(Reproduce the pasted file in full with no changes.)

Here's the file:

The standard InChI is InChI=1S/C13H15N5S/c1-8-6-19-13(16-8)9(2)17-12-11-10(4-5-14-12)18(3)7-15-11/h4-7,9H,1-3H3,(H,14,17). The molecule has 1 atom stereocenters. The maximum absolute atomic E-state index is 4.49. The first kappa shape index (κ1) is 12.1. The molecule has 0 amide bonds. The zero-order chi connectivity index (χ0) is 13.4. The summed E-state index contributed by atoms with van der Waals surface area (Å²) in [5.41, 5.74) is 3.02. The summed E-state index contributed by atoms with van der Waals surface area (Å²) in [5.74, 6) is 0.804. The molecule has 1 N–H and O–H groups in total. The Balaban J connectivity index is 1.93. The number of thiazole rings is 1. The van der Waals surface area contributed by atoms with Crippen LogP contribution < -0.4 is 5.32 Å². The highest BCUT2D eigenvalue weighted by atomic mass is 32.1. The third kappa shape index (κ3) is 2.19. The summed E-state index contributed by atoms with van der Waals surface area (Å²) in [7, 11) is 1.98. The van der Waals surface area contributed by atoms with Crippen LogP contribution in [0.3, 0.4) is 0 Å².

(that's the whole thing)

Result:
The standard InChI is InChI=1S/C13H15N5S/c1-8-6-19-13(16-8)9(2)17-12-11-10(4-5-14-12)18(3)7-15-11/h4-7,9H,1-3H3,(H,14,17). The molecule has 1 atom stereocenters. The maximum absolute atomic E-state index is 4.49. The first kappa shape index (κ1) is 12.1. The molecule has 0 amide bonds. The zero-order chi connectivity index (χ0) is 13.4. The summed E-state index contributed by atoms with van der Waals surface area (Å²) in [5.41, 5.74) is 3.02. The summed E-state index contributed by atoms with van der Waals surface area (Å²) in [5.74, 6) is 0.804. The molecule has 1 N–H and O–H groups in total. The Balaban J connectivity index is 1.93. The number of thiazole rings is 1. The van der Waals surface area contributed by atoms with Crippen LogP contribution < -0.4 is 5.32 Å². The highest BCUT2D eigenvalue weighted by atomic mass is 32.1. The third kappa shape index (κ3) is 2.19. The summed E-state index contributed by atoms with van der Waals surface area (Å²) in [7, 11) is 1.98. The van der Waals surface area contributed by atoms with Crippen LogP contribution in [0.3, 0.4) is 0 Å².